Banter Quick Tips: My favourite sequence to teach letter-sound links to beginners and struggling readers 

So we need to teach beginners how to link letters to speech sounds.

Here are some tips:

  • Start with the letter and sound at the start of a student’s name (but recognise that some younger students and students with speech sound disorders may struggle with some later developing sounds).
  • Focus on lowercase letters. They’re 17 times more common than capital letters in print.
  • Ditch the letter of the week. It’s way too slow. Introduce groups of letter sounds.
  • Don’t teach commonly confused letters at the same time.
  • Don’t teach easily confused sounds at the same time.
  • Teach high frequency letter sound links first. When you introduce a new group of sounds, revise the previous ones at the same time.
  • Use a tried and tested letter sound sequence. My favourite one at the moment is the Sounds-Right sequence.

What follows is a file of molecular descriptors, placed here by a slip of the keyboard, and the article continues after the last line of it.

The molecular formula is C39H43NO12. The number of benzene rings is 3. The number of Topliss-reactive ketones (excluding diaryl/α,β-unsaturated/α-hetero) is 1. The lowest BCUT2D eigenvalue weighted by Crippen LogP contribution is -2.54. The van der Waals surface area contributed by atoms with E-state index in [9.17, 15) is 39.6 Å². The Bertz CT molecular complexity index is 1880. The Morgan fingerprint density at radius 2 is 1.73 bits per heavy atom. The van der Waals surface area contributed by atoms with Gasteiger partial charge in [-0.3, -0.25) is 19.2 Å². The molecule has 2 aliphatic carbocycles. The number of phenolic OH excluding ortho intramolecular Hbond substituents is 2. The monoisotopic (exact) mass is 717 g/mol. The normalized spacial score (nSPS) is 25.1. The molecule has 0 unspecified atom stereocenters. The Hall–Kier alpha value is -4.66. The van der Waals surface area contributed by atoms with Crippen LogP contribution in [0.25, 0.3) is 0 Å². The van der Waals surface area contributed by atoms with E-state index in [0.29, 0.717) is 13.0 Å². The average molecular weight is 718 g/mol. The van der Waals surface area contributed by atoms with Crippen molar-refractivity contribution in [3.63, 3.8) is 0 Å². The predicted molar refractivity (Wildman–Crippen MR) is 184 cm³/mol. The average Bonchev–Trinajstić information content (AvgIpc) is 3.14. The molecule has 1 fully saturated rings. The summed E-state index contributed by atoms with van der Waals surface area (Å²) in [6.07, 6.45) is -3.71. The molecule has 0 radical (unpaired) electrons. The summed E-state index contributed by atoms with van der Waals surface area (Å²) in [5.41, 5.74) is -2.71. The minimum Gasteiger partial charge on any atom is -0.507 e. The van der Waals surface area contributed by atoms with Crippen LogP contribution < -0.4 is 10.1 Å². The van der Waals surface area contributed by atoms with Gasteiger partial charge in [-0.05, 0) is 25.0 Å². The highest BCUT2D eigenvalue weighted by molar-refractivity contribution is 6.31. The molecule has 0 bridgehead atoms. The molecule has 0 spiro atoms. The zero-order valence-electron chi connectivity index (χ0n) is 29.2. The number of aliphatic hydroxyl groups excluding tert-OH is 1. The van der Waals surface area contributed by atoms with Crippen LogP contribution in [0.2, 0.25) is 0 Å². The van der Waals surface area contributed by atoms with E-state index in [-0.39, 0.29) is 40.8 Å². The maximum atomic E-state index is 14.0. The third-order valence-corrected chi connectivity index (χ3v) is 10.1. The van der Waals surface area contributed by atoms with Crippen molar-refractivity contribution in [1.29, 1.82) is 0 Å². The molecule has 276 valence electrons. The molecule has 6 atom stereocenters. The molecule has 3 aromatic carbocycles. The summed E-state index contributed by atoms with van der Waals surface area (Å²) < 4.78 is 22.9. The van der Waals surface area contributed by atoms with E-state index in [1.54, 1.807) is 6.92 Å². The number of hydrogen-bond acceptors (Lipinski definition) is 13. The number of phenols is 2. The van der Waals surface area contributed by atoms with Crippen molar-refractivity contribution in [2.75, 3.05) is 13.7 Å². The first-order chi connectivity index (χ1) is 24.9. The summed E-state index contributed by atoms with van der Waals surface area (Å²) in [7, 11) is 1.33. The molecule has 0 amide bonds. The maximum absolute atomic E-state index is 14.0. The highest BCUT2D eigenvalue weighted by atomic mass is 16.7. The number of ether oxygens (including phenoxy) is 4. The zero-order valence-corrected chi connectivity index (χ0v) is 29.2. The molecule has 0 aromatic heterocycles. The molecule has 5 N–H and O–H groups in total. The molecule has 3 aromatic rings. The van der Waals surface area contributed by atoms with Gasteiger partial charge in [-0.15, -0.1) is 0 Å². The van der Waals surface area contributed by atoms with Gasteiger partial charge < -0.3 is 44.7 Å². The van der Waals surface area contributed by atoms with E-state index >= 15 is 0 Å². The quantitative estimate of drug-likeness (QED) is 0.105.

To make things easier for parents and teachers, I’ve, made 15 free videos to practice letters and sounds. Download the videos here.

If you find them useful, please let us know!

Man wearing glasses and a suit, standing in front of a bay

Hi there, I’m David Kinnane.

Principal Speech Pathologist, Banter Speech & Language

Our talented team of certified practising speech pathologists provide unhurried, personalised and evidence-based speech pathology care to children and adults in the Inner West of Sydney and beyond, both in our clinic and via telehealth.

David Kinnane
Speech-Language Pathologist. Lawyer. Father. Reader. Writer. Speaker.

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